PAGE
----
The Tiger’s Wife

Buy book online
Buy book online Buy book online Buy book online

The Tiger's Wife by Tea Obreht, book reviewReading The Tiger’s Wife it’s hard to believe not only that this is Tea Obreht’s debut novel, but that she is still only twenty five years old; she writes with such an air of wisdom that one would think that this was the work of a much more experienced writer. In fact, Obreht has been named as one of The New Yorker’s Top Writers Under 40 and she’s actually the youngest of those nominated.

In The Tiger’s Wife Obreht demonstrates why she’s come in for such praise. It’s an immediately gripping novel that effortlessly mixes a contemporary story with ancient folklore. The story set in an unspecified – or possibly fabricated – Balkan country and it is narrated for the main part by Natalia, a young medic who is away doing voluntary work, delivering vaccines to orphans in another part of the former Yugoslavia, when she receives the news that her grandfather, also a doctor, has died in an unknown clinic far away from home having told the rest of the family he was going to join Natalia and her colleague. Natalia sets out to discover what happened to her grandfather, using the stories he told her as a child to guide her search. She also takes with her a battered but much loved copy of The Jungle Book, a story that had much significance for her grandfather.

In between telling the story of learning about her grandfather’s death, Natalia recounts two stories in particular, both of them passed down by her grandfather. The first is from her grandfather’s childhood during the Second World War when a tiger, escaped from the zoo, was discovered outside the mountain village where he lived. The other is the story of a man that her grandfather claims to have encountered while he was a military medic; having been sent to investigate a suspected tuberculosis epidemic in a remote village, the grandfather meets a man who, seemingly, can not die, no matter what injuries he sustains – even being shot in the head.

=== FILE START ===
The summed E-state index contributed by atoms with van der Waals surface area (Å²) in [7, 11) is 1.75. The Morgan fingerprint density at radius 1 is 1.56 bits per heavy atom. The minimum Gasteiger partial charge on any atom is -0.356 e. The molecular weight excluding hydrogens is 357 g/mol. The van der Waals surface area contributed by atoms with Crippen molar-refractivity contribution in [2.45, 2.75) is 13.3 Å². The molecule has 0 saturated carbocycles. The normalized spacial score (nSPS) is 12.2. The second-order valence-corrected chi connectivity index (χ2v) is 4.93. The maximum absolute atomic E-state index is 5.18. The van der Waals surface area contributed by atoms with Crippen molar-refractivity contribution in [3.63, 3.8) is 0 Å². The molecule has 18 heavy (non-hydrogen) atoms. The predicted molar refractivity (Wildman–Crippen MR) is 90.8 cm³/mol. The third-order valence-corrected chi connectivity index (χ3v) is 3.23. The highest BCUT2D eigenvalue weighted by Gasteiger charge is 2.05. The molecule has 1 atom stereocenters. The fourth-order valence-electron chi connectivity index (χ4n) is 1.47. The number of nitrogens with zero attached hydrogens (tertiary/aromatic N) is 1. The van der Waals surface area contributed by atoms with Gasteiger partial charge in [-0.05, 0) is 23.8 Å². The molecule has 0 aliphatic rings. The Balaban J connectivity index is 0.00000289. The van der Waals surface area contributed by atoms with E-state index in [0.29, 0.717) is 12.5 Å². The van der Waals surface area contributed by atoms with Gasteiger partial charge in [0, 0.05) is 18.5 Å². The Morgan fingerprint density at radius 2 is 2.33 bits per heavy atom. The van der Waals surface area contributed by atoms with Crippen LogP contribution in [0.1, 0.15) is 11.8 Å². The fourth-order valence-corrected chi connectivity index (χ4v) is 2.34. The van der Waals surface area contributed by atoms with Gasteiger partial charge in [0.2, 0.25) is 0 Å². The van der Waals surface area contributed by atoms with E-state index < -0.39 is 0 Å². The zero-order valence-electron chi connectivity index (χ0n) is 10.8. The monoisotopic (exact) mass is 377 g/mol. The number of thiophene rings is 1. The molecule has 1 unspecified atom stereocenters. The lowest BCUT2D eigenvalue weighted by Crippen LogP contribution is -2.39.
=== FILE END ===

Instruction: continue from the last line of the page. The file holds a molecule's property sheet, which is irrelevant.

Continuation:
“It’s an immediately gripping novel that effortlessly mixes a contemporary story with ancient folklore.”

Magical realism is not a genre that would ordinarily appeal to me but the use of a contemporary framework in which to present the folk tales was instrumental in grabbing my attention. However, that’s not to say that the intertwining of the fairytale like stories always works well with the present day narration; sometimes it seems like Obreht is trying a bit too hard and the symbolism misses its mark. As an entire novel there’s a vague disjointedness but regarded as a series of beautiful scenes it’s easier to appreciate Obreht’s talent. The two stories are the threads that hold this patchwork of smaller stories together; the horrors of the war are not overtly described and Obreht has used an original if not always flawless way of portraying them.

That the action takes place in undefined locations was a headache to me at first; it was the Balkan connection that had caught my attention and I must have changed my mind half a dozen times with the first fifty pages as to where I thought different scenes were taking place. Obreht, though, has chosen not to define the locations, even if there’s a strong Balkan flavour to the personalities and events. It doesn’t matter of course; death, the theme that pervades, is not respecter of borders and boundaries. There’s no denying that the sections in which Natalia recounts the stories told to her by her grandfather are beautifully written but for me the highlight of The Tiger’s Wife is how well Obreht brings across the reality of growing up in a time and place defined by violence and the atrocities of war.

The Tiger’s Wife is a challenging but worthwhile read; I can’t claim to have liked it all but there is plenty here to suggest that this author should have a long and successful career in front of her. It’s not a novel that is obvious in its brilliance; I think that is something that comes with time, re-reading and contemplation, and I look forward to revisiting this unusual and haunting story.

The Tiger’s Wife by Tea Obreht
Published by Orion Publishing, paperback, Mar 2011
Thanks to publisher for providing a review copy.


Buy book online
Buy book online Buy book online Buy book online
Tiger’s Wife, The
by Tea Obreht

5 Comments on "The Tiger’s Wife"

  1. elkiedee
    16/03/2011 at 12:47 Permalink

    This one’s on the Orange Prize longlist announced today.

  2. Vladimir
    16/03/2011 at 14:45 Permalink

    Téa Obreht was featured in The New Yorker’s 20 Under 40 Fiction as a youngest author among them. Impressive for a first novel…

  3. elkiedee
    16/03/2011 at 17:04 Permalink

    Karen Russell is another 20 under 40, as is Nicole Krauss (one of the older ones) I think, and is still in her 20s – Russell is longlisted for her first novel/second book, Swamplandia!

  4. elkiedee
    12/04/2011 at 12:00 Permalink

    And this one’s on the Orange Prize shortlist announced today – I ordered a copy the other night, through this site, as it was on offer at a discounted paperback price.

  5. Vladimir
    08/06/2011 at 20:22 Permalink

    And the winner is…

Hi guest, please leave a comment:

Subscribe to Comments
Written by Mary Bor
Mary Bor

Aspiring travel writer and avid Yugophile living in the UK and Slovenia. Loves (in no particular order) Scandinavian crime fiction, Indian food, walking, scavenging, Russian dolls

Read more from